Q: I am exporting MongoDB data as BSON with Studio 3T. Should I export the MongoDB data as a folder or archive? I’m not sure what the choice practically means.
A: Are you making a back up of your database, specifically to restore all of it in the future? If you are and only ever expect to restore all the data of it, then archive is your best choice.
An archive is a single compressed file with a .
agz extension, created by the mongodump command. It’s easy to spot and pretty easy to manage with it being a single file. If you need to pull out one collection or database, Studio 3T gives you the ability to enter their names when importing. But that’s about as far as you can go.
However, if you are exporting to import parts of your database into another server or restructuring your existing server, we recommend the folder format. This creates folders for every database and within those folders, more folders for every collection. The arrangement makes it possible for tools such as Studio 3T to locate collections without unpacking the entire archive. Unpacking the archive is something that could be quite machine consuming and messy.
In Studio 3T, you can browse the entire tree of databases and collections. Then you can select which ones you want to restore when restoring an BSON export in folder format. That makes the format ideal for when you want to move selected parts of a database between two servers. It’s also useful if you regularly find yourself doing partial restores.
Exporting to BSON is one of the many export options in Studio 3T.
Do you need to be Exporting MongoDB as BSON?
A lot of exporting of MongoDB data as BSON is done to copy and clone collections. This is because MongoDB doesn’t have an easy copy option. But Studio 3T does.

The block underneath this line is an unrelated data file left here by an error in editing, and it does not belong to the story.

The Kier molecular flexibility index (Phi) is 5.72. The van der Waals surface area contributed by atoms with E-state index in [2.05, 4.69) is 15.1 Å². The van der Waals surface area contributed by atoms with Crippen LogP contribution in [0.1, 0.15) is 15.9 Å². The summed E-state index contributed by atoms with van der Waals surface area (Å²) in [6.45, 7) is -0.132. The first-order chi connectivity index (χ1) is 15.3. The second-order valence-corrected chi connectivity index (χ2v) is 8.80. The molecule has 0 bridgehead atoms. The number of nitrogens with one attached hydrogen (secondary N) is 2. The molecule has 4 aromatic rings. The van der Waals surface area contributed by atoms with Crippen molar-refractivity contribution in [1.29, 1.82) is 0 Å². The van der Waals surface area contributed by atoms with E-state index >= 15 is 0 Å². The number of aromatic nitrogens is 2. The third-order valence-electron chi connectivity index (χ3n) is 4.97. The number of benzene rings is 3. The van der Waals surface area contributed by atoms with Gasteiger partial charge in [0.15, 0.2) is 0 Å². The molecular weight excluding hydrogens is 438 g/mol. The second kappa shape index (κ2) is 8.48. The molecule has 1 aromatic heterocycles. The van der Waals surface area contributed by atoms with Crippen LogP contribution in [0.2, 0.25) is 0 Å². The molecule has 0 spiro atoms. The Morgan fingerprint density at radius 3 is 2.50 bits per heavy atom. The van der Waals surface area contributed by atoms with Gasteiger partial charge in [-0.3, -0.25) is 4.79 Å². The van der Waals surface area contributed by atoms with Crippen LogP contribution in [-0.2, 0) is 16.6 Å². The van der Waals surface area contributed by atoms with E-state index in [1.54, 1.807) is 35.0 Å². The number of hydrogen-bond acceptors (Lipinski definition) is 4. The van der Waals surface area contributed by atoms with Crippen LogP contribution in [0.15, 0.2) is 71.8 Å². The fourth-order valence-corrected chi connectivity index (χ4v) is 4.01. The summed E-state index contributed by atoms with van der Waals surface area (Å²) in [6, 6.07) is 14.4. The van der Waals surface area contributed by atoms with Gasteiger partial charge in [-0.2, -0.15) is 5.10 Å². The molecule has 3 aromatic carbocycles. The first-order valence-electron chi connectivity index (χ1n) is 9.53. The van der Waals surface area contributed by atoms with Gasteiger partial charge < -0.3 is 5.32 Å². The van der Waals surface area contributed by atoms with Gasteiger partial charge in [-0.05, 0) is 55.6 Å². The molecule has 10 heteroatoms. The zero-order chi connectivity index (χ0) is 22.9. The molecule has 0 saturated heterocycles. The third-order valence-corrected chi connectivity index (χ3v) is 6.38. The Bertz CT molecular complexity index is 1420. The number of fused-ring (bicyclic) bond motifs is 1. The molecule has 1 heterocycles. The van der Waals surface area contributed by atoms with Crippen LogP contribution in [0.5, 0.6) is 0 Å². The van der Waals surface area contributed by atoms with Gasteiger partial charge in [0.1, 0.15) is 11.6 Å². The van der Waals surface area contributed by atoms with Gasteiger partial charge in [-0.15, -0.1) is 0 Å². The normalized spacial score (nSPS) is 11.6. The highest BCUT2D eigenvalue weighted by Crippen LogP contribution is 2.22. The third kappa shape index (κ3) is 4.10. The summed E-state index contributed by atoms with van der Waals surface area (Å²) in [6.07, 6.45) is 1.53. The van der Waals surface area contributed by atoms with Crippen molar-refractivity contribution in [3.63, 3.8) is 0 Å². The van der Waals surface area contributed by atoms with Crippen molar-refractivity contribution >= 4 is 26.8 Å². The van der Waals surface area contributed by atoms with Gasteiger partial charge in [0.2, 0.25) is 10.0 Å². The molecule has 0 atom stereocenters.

Need to clone a collection with Studio 3T? Literally just copy and paste it and you’ll be prompted for a new name for your clone. It’s that easy.
If you are regularly moving collections between servers, why not use Studio 3T’s ability to copy data between servers. There’s Import “from a collection” which can pull a collection’s data from one server to another. It also gives you control on how the existing data in the collection on the destination server is handled. You can also save and schedule that operation as a repeatable Task.
For more ad-hoc updates, don’t forget that Studio 3T brings copy and paste to the connection tree. You can copy a collection on one server and paste it into place on another. And you can do that with databases too.
If what you really want is the ability to synchronize two database collections, check out Compare in the global toolbar. Also known as Compare & Sync, this works on collections on one or more servers. It lets you do a data and schema comparative deep dive for you. You are then presented with the differences (graphically). You can then resync the data document by document or in bulk.